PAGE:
Help support TMP


"British Centurion Mk.5 Review" Topic


1 Post

All members in good standing are free to post here. Opinions expressed here are solely those of the posters, and have not been cleared with nor are they endorsed by The Miniatures Page.

For more information, see the TMP FAQ.


Back to the Modern Product Reviews Message Board

Back to the Cold War (1946-1989) Message Board


Areas of Interest

Modern

Featured Hobby News Article


Top-Rated Ruleset

Team Yankee


Rating: gold star gold star gold star gold star gold star 


Featured Showcase Article

1:300 Zelda APCs

Personal logo Editor in Chief Bill The Editor of TMP Fezian adds APCs to his Israeli forces.


Featured Workbench Article

Magnets & AK47

How to use my 15mm figures for one ruleset without gluing them down to a set base size?


Featured Profile Article

ISIS in the Year 2066

What if you want to game something too controversial or distasteful to put on the tabletop?


356 hits since 8 Jul 2020
©1994-2020 Bill Armintrout
Comments or corrections?

Tango01 Supporting Member of TMP In the TMP Dawghouse08 Jul 2020 10:03 p.m. PST

"The Centurion was designed during World War II to provide a tank that could do the work of both the Infantry and Cruiser tank classes. It was designed to have firepower and protection that would allow it to survive with the latest German types of tanks and self-propelled guns seen during the war. The first Centurions entered service too late to see action in World War II. Initially, they were equipped the 17-pdr (76.2-mm) cannon which was one of the best tank guns used by the Western Allies during the war. By the time Centurions saw combat in 1950 during the Korean War, they had been up-gunned to the more powerful 20-pdr (83.4-mm) cannon. This remained the standard gun on Centurions until the early 1960s when they were up-gunned with the 105-mm L7 cannon.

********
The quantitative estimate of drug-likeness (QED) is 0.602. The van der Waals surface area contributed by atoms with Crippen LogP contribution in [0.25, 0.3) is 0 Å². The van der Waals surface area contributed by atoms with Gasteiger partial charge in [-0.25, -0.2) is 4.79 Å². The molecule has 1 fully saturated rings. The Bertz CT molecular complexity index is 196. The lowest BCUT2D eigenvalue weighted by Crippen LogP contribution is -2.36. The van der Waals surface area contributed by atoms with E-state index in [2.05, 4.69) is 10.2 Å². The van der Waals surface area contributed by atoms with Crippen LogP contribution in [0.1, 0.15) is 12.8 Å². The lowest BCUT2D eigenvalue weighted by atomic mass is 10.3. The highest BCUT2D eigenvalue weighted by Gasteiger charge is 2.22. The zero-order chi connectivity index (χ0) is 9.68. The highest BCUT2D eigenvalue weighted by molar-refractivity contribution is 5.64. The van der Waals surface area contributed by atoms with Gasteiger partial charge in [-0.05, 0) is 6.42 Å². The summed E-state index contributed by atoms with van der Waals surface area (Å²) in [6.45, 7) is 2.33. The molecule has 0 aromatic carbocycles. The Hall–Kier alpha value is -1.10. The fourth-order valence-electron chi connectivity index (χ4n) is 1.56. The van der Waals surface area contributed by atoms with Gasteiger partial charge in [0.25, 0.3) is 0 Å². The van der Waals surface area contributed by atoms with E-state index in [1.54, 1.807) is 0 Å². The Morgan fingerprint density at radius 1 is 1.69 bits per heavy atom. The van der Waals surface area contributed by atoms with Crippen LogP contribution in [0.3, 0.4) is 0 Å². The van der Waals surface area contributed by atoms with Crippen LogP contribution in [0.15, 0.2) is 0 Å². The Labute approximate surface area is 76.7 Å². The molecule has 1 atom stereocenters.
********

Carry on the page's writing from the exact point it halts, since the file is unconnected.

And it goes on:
The four-man crew of the Centurion was well-protected with armour up to 6-inches (152-mm) thick. Stowage bins mounted on the turret sides provided standoff protection from HEAT rounds while skirts along the suspension helped protect against anti-tank rockets. Various upgrades throughout the years allowed the Centurion to stay in service with many countries well into the 1980s…"

picture

picture

picture

picture

picture

picture

picture


More here
link


Amicalement
Armand

Sorry - only verified members can post on the forums.